Posts tagged fool
Do not answer a fool according to his folly,
or you yourself will be just like him.
Answer a fool according to his folly,
or he will be wise in his own eyes. (Proverbs 26:4-5)
Wait, what? So, am I supposed to answer a fool according to his folly or not?
Fortunately, I have read these verses and asked this question before and here is what I discovered. These two verses are actually very similar to a common literary device of the time which used contradictory statements to make a point about the difficulty of a given situation. The way the device was typically used was in conjunction with another phrase, placed in such a way as to leave out the actual point the writer was trying to make. It was an intentional way of getting the reader to read between the lines.
In this case, the ellipsis (the part left out) is in reference to verse 3:
A whip for the horse, a bridle for the donkey,
and a rod for the backs of fools! (Proverbs 26:3)
What we are supposed to understand here (and what the original readers would have understood) is that fools are like horses or donkeys. They seem to respond only to very close control and are impossible to reason with. Therefore, in verse 4, if you try to reason with them or answer their foolishness, you’ll just get caught up in their foolishness. You’ll talk in circles with them and accomplish nothing. However, in verse 5, if you don’t engage that person in conversation and don’t set him straight, then he’s going to think he’s beaten you and he’s going to continue to think he’s a no-it-all.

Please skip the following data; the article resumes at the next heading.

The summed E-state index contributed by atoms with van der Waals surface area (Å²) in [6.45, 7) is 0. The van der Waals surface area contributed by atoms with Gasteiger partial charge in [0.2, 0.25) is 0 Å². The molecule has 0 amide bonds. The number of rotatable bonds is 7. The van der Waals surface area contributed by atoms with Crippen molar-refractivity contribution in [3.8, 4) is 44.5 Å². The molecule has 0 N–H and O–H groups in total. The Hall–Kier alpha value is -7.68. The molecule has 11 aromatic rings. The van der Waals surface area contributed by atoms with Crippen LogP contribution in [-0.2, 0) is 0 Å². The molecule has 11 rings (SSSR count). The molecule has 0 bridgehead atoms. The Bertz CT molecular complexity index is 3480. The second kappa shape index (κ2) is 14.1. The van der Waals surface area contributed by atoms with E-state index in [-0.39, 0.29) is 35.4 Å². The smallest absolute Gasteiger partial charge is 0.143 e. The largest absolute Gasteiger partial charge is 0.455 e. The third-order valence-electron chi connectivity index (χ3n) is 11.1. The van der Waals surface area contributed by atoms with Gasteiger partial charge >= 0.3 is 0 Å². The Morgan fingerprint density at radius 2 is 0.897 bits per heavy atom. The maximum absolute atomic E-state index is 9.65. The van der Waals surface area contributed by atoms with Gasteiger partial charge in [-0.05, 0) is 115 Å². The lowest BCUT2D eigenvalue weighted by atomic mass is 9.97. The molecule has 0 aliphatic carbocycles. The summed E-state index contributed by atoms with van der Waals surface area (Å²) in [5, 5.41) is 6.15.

Yeah, that’s the point. If you’ve ever tried to interact with an irrational person, you have probably experienced this dilemma. To ignore the person means to be somewhat implicit in their continued arrogance and foolishness. To “set them straight” means that everyone else sees how foolish they are, but chances are you’ll accomplish nothing except getting yourself all worked up and possibly making the foolish person angry.
This is why we are advised so many other times in Proverbs to simply stay away from foolish people. Foolishness is contagious. There are better things we can do with our time than to try to argue a point with someone who is obviously never going to get it. Horses, donkeys and fools!